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Greenhouse Gas Emissions in Healthcare: Electrification for Decarbonization

There is no question that it is difficult to operate a robust healthcare system in the current market environment. In concert with reducing current operations, a larger subset of the GHG reduction trend is an increasing desire for healthcare systems to transition away from fossil-fuel burning systems to accommodate the “green grid” of the future. This is driven by the availability of direct offsets by using renewable energy and emission free technologies (circa nuclear energy production) and includes building new facilities without fossil-fuel burning equipment or appliances and retrofitting existing facilities with electric-based equipment. New building projects are straightforward as electric-based systems can be designed into the project. For existing buildings however, there are greater challenges to implementing electrification. A key consideration is the evaluation of the local utility grid’s clean energy timeline and the useful life of existing equipment. The main reason electrified HVAC, DHW (domestic hot water), cooking, and sterilization systems are evaluated from a sustainability perspective is to take advantage of the green grid of the future.  


Electric systems that could be utilized in place of fossil fuel-based systems include: 

  • Electric sterilizers with self-contained steam generators 
  • Electric steam generators  
  • Heat-pump technology including heat-pumps for heating domestic hot water OR heat-pumps for primary building heat and reheat 
  • Electric steam generators for humidification 
  • Induction cooking appliances  
  • Electric dryers for laundry applications 


Careful planning must be undertaken to make the transition in the most cost-effective manner. Additional considerations: 

  • Existing electrical capacity and availability of expanding or increasing service to accommodate multiple new pieces of electric equipment 
  • Emergency power requirements for increased electrical load 
  • Availability of on-site renewables to offset additional electrical power demand 
  • Useful remaining life for natural gas fired systems with timeline for replacement included in master planning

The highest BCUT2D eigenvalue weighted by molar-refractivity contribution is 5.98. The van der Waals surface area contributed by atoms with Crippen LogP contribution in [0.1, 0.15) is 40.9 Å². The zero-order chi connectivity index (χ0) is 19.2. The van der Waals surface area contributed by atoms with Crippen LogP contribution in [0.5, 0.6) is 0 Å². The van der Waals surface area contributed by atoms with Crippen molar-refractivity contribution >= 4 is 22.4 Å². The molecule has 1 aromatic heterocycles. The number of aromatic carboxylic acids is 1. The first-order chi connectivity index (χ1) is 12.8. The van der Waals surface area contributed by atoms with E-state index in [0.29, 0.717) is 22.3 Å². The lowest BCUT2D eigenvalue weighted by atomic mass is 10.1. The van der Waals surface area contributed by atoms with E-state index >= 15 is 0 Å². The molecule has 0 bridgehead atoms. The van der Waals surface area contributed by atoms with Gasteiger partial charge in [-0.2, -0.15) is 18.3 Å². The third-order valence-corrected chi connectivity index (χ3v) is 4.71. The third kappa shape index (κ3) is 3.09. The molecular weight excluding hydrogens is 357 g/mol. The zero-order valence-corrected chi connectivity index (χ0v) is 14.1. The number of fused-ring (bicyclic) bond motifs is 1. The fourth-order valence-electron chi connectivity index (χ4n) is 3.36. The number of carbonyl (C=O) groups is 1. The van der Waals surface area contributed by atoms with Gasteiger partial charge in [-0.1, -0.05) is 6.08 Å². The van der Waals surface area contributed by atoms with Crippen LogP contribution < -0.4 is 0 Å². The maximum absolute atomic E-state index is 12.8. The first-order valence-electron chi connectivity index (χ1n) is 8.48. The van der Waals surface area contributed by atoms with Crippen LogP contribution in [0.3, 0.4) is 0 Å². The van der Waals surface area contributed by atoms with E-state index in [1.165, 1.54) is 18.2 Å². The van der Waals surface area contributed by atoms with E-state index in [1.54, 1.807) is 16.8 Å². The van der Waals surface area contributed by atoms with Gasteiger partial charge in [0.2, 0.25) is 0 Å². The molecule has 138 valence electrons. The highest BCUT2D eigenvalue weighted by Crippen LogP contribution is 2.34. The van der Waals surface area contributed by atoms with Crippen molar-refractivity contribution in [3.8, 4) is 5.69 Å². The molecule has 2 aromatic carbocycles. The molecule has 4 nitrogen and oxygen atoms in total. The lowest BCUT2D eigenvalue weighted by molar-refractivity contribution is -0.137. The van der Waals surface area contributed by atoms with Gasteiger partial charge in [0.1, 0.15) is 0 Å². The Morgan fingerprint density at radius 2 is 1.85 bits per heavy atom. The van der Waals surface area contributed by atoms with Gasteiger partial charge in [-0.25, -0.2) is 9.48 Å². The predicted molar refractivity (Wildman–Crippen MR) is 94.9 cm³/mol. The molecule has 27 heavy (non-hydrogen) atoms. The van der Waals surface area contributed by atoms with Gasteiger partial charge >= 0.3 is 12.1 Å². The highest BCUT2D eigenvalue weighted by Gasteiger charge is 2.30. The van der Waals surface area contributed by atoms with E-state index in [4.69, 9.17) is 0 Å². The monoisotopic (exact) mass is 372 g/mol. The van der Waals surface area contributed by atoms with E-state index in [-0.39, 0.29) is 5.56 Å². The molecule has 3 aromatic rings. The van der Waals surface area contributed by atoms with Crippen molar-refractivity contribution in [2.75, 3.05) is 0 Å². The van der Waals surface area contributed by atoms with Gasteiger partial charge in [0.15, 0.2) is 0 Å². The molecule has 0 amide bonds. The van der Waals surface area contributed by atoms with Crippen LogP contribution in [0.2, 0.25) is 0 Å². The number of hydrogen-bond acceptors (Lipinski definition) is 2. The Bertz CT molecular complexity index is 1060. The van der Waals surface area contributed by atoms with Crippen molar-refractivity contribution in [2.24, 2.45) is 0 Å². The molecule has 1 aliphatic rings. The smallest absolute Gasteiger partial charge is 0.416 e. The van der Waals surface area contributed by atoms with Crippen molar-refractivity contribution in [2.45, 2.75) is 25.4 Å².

• Planning for steam or hot water boiler replacement with heat-pumps should incorporate electrical infrastructure needs 
    • Plan for electrical upgrades in advance of boiler upgrades 
  • Evaluation of current sterilization steam pressures and availability of alternative electric-generated steam systems for sterile processing centers 
    • Incorporating useful life of existing systems and process center design to accommodate new equipment 
    • Add electrical loads for sterile equipment to service planning 
  • Evaluation of current hot water coils and operating temperatures 
    • Evaluate air handler and terminal unit coil types for transition to lower hot water temperatures (heat-pumps are generally limited to about 140F hot water whereas many older heating systems are designed to 160-180F water temperatures). 
    • Reductions in hot water temperature can increase flow requirements and run pumps off their curves – pump capacity and piping capacity must be evaluated for changes in hot water temperatures 
    • Fan capacities for increased pressure drops from coil replacements (to multi-row coils for instance) must be evaluated 
    • Space: will heat-pumps be able to fit on current building footprints or roofs and will structure hold the new units?  Heat-pumps (especially air-cooled units) are much larger than natural gas-fired boilers on a footprint per ton comparison  


Once the conversation begins for pursuing electrification as a strategy for meeting future emission reduction goals, careful review of the existing facility and the feasibility of this transition should be reviewed. Starting this conversation early can create an opportunity for developing a long-term master plan (targeting emissions reductions by 2040 or 2050 for instance) where new fossil-fuel systems can be installed today, with infrastructure upgrades undertaken to replace these systems with heat-pumps by the end of their useful life in 20 years (2044). Emergency power and electrical supply systems can be properly evaluated, and leeway provided to increase the power capacity of the facility over time, spreading out the cost burden over several years. Power reductions through building improvements can contribute to lowering the power demand and lessening the design burden for system upgrades. 


Contact SSR’s Building Optimization and Sustainability (BOS) team for more detail on the analysis necessary for implementing an electrification plan for a healthcare organization.